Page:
Any proper analysis of an investment strategy must be based on historical market data. But the historical data that we observe were not inevitable; in other words, history might have followed some other course. If it had, the sequence of returns could have looked very different.
Our friends at S&P Dow Jones Indices have been looking at what would have happened to portfolio values if things had worked out differently over the last 40 years, particularly in relation to large-cap US equities.
The findings are very interesting. One consistent finding is that, regardless of the sequence of returns, long-term investors would have been better off using passive funds than active ones. Also, the difference in portfolio values if all of the S&P 500’s worst years had occurred at the start of the period would, as opposed to the end, would have been huge. In other words, the order in which returns occur is extremely important, as S&P’s CRAIG LAZZARA explains.
We all know that stock market returns vary substantially over time. For example, the S&P 500’s performance between 1981 and 2020 ranged from -37% (2008) to +38% (1995). The market’s compound annual return for this period was 11.5%.
Investors, however, live with actual portfolio values, not abstract rates of return. Obviously, and other things equal, portfolio values will rise with larger contributions and with higher returns. But there is an additional, easily overlooked, source of uncertainty. The market generated a particular set of returns, as shown in Exhibit 1, but those returns occurred in a particular order. If the order had been different, the impact on portfolio values would have been profound. Whether we’re interested in extrapolating into the future or simply in understanding alternative historical outcomes, we need to understand both the average level of returns and the order in which they occurred.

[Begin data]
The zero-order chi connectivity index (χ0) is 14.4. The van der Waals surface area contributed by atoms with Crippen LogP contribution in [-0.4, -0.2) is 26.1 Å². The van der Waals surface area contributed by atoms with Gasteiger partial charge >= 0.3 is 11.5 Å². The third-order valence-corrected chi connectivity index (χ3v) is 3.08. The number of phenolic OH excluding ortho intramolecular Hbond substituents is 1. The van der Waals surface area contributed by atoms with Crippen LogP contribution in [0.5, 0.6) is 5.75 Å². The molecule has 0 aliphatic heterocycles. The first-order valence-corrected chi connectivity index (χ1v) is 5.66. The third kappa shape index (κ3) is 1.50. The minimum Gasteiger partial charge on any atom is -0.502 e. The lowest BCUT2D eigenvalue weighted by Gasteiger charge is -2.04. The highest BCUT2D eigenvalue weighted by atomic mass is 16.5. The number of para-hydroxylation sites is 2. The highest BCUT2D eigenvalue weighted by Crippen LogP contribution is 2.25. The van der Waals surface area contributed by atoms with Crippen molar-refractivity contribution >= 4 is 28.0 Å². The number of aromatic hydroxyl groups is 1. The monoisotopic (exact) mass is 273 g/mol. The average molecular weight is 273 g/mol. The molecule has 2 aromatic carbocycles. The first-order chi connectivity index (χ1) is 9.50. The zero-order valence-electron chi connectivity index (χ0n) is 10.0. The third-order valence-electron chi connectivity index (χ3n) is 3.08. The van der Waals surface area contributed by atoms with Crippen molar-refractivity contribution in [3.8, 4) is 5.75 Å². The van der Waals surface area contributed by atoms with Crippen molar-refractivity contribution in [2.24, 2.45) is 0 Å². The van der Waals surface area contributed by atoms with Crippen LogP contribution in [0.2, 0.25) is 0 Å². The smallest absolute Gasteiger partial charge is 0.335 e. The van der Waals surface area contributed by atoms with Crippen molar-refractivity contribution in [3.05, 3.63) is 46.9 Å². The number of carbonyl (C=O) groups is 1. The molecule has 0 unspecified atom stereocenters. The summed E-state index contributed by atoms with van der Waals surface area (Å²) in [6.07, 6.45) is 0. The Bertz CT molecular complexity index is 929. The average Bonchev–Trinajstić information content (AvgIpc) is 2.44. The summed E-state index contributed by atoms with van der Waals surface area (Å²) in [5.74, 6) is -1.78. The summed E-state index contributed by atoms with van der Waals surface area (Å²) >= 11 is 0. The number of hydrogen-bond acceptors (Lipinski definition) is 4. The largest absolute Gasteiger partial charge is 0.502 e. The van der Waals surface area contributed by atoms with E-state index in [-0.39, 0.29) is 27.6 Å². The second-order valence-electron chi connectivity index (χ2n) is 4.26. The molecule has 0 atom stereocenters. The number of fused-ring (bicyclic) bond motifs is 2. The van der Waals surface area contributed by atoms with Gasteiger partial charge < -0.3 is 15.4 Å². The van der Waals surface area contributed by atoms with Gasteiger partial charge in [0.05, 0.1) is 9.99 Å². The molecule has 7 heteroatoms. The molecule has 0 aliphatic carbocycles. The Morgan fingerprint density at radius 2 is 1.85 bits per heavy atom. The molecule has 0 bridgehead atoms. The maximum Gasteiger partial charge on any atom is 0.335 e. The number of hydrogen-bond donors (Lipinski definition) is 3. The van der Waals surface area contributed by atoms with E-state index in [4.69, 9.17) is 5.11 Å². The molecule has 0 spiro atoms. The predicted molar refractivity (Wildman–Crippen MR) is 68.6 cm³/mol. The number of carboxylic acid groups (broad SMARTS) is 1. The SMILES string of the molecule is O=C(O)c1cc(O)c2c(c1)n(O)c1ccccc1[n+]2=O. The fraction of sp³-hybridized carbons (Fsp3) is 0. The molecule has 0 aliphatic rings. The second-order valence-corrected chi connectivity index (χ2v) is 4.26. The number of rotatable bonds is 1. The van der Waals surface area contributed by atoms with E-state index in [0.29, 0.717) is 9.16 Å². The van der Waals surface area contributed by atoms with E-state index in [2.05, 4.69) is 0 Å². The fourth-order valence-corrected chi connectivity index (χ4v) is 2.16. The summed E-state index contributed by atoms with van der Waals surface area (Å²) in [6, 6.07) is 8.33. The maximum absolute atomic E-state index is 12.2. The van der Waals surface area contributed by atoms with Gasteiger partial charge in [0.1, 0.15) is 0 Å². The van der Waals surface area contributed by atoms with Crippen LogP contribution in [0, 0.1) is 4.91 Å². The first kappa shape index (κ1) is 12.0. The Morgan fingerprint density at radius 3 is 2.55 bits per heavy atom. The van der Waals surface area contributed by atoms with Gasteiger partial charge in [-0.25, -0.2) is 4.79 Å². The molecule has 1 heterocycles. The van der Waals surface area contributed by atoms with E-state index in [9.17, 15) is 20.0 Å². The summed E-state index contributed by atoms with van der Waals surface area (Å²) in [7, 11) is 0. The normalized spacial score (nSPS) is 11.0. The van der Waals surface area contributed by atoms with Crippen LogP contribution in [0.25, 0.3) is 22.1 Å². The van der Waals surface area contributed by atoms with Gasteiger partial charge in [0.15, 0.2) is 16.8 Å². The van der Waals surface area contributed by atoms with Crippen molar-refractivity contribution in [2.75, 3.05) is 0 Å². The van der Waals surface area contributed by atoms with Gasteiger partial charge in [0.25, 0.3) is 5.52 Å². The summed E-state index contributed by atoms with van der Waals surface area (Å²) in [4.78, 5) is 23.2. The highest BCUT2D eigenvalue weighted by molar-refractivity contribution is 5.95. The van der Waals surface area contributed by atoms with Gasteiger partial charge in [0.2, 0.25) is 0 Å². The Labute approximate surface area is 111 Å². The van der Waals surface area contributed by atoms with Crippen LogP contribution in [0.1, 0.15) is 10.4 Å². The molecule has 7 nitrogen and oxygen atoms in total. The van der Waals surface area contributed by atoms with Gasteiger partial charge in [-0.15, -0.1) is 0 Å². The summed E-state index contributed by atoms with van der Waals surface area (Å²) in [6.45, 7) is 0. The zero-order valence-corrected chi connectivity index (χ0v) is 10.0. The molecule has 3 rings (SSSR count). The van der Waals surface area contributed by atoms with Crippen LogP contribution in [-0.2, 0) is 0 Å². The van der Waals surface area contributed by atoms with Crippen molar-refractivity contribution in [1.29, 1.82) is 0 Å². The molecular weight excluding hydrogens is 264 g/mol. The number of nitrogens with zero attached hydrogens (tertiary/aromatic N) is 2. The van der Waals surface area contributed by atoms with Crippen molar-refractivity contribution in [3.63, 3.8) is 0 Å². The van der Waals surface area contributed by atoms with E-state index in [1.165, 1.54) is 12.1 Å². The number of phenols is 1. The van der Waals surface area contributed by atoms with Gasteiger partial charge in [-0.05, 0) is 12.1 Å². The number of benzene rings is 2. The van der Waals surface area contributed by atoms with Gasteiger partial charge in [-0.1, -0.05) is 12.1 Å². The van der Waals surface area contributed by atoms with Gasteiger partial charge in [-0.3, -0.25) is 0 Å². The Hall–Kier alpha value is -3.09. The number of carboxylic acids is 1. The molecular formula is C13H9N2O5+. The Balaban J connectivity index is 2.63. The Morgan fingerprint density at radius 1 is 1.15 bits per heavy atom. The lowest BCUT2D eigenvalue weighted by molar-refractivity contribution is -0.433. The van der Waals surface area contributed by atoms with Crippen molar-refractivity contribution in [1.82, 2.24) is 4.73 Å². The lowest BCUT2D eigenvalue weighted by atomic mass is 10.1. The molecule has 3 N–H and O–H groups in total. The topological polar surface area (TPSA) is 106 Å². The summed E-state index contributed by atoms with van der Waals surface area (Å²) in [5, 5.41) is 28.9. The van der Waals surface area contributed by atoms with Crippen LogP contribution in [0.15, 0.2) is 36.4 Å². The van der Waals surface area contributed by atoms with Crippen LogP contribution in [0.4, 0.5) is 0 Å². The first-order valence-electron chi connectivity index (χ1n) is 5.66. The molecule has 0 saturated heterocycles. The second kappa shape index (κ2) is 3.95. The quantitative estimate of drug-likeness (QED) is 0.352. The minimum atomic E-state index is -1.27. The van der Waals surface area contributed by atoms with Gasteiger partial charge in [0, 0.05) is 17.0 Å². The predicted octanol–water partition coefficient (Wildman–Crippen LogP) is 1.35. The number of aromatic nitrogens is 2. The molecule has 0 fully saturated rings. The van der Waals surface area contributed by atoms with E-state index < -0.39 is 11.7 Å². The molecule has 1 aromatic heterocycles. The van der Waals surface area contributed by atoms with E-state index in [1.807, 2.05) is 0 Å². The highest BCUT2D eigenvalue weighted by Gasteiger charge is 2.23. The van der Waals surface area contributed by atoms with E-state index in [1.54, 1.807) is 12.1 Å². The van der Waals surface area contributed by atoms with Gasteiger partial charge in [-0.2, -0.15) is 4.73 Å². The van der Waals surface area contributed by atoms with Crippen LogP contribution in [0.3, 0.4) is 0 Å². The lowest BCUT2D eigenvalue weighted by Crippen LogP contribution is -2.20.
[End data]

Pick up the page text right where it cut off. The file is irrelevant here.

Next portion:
We can illustrate this by considering three alternative scenarios, all using the return data from Exhibit 1. We assume that an investor contributes $1,000 at the beginning of 1981, increasing his investment by 5% every year for 40 years, for a total cumulative contribution of $120,800. For each of our three scenarios, we use the actual returns of a hypothetical investment in the S&P 500, but arrange the order differently. The “Actual Order” scenario shows what would have happened if the returns occurred in exactly the order they did. The “Increasing Return Order” scenario assumes that the worst return came first, then the next-to-worst, and so on until the best return occurred in year 40. The “Decreasing Return Order” scenario makes the opposite assumption; the best return would have occurred first, and the worst in year 40.
For all three scenarios in Exhibit 2, the market’s compound growth rate is the same. For all three scenarios, the amount and timing of the investor’s hypothetical contributions are the same. And yet the highest hypothetical portfolio value is nearly 18 times greater than the lowest. Clearly, the order in which returns could have occurred matters a great deal. Actual historical performance lies between the two extremes (and is much closer to the lower than to the upper bound).
Exhibit 2 illustrates an important truth: a portfolio outcome depends in part, but only in part, on the returns the market delivers. Portfolio values also depend importantly on the order or sequence of returns. Modelling portfolios requires us to deal with both sources of uncertainty.
CRAIG LAZZARA is Managing Director and Global Head of Index Investment Strategy at S&P Dow Jones Indices.
This article was first published on the Indexology blog. It draws on the findings of a research paper called Returns, Values, and Outcomes: A Counterfactual History, by Craig Lazzara and Fei Mei Chan. You can download the paper here.
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